The Negotiator Magazine

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Setting The Climate For A Non-Confrontational Negotiation

Roger Dawson

What you say in the first few moments of a negotiation often sets the climate of the negotiation. The other person quickly gets a feel for whether you are working for a win-win solution, or whether you're a tough negotiator who's out for everything they can get.

That's one problem that I have with the way that attorneys negotiate-they're very confrontational negotiators. You get that white envelope in the mail with black, raised lettering in the top left hand corner and you think, "Oh, no! What is it this time?" You open the letter and what's the first communication from them? It's a threat. What they're going to do to you, if you don't give them what they want.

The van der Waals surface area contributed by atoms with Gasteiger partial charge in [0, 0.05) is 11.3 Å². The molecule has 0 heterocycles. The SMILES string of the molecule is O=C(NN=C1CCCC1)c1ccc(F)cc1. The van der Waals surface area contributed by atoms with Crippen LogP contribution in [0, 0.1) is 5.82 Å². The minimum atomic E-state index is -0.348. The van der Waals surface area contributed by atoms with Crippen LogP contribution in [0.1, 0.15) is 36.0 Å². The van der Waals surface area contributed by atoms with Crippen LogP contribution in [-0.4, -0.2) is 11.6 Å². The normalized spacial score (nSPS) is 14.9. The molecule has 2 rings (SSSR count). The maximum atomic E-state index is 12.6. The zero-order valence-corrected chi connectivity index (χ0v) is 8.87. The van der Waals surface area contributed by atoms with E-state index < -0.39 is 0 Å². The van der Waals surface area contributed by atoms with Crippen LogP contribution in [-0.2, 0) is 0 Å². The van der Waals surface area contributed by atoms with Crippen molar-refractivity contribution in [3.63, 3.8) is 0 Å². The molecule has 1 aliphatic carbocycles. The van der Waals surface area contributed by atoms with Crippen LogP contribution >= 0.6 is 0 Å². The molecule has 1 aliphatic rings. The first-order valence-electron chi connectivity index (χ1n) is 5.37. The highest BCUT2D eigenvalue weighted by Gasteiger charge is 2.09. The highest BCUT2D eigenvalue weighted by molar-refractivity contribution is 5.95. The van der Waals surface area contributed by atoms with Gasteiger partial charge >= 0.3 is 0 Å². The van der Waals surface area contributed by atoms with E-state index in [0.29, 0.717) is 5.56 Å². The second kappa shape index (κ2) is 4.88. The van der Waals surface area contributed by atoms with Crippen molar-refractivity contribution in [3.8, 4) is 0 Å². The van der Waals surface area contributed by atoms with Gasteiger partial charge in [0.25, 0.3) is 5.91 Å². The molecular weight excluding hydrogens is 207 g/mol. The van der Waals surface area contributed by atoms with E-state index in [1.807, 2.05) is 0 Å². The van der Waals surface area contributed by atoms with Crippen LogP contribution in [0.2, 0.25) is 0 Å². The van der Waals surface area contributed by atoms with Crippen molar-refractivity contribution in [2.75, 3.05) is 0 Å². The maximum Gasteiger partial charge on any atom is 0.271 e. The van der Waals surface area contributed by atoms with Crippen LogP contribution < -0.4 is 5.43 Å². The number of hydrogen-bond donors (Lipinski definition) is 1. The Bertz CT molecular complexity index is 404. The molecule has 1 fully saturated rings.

I remember conducting a seminar for 50 attorneys who litigated medical malpractice lawsuits, or as they prefer to call them, physician liability lawsuits. I've never met an attorney who was eager to go to a negotiating seminar, although that's what they do for a living, and these people were no exception to the rule. However, the organization that was giving the attorneys their business told them that they were expected to attend my seminar if they wanted to get any more cases from the organization. So the attorneys weren't too happy about having to spend Saturday with me in the first place, but once we got started, they became involved and were having a good time. I got them absorbed in a workshop involving a surgeon being sued over an unfortunate incident involving a nun and walked around the room to see how they were doing. I couldn't believe how confrontational they were being. Most of them started with a vicious threat and then became more abusive from that point on. I had to stop the exercise and tell them that if they wanted to settle the case without expensive litigation (and I doubted their motives on that score) that they should never be confrontational in the early stages of the negotiation.

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